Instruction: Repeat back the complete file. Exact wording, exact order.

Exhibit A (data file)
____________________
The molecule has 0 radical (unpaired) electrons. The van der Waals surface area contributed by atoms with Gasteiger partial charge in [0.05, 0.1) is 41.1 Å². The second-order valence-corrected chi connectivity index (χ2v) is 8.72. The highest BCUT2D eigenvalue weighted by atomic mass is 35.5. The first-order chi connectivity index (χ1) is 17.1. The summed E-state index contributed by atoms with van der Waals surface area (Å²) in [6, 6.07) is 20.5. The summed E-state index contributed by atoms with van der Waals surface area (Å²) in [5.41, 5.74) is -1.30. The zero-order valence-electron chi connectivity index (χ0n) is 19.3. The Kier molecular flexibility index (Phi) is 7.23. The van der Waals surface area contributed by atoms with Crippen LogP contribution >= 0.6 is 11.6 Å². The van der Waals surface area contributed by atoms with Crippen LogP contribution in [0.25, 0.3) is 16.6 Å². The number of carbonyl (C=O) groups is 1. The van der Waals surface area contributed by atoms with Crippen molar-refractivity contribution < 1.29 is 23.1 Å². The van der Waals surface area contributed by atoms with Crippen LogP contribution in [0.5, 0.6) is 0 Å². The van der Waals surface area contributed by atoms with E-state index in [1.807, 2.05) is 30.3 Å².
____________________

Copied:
The molecule has 0 radical (unpaired) electrons. The van der Waals surface area contributed by atoms with Gasteiger partial charge in [0.05, 0.1) is 41.1 Å². The second-order valence-corrected chi connectivity index (χ2v) is 8.72. The highest BCUT2D eigenvalue weighted by atomic mass is 35.5. The first-order chi connectivity index (χ1) is 17.1. The summed E-state index contributed by atoms with van der Waals surface area (Å²) in [6, 6.07) is 20.5. The summed E-state index contributed by atoms with van der Waals surface area (Å²) in [5.41, 5.74) is -1.30. The zero-order valence-electron chi connectivity index (χ0n) is 19.3. The Kier molecular flexibility index (Phi) is 7.23. The van der Waals surface area contributed by atoms with Crippen LogP contribution >= 0.6 is 11.6 Å². The van der Waals surface area contributed by atoms with Crippen LogP contribution in [0.25, 0.3) is 16.6 Å². The number of carbonyl (C=O) groups is 1. The van der Waals surface area contributed by atoms with Crippen molar-refractivity contribution < 1.29 is 23.1 Å². The van der Waals surface area contributed by atoms with Crippen LogP contribution in [0.5, 0.6) is 0 Å². The van der Waals surface area contributed by atoms with E-state index in [1.807, 2.05) is 30.3 Å².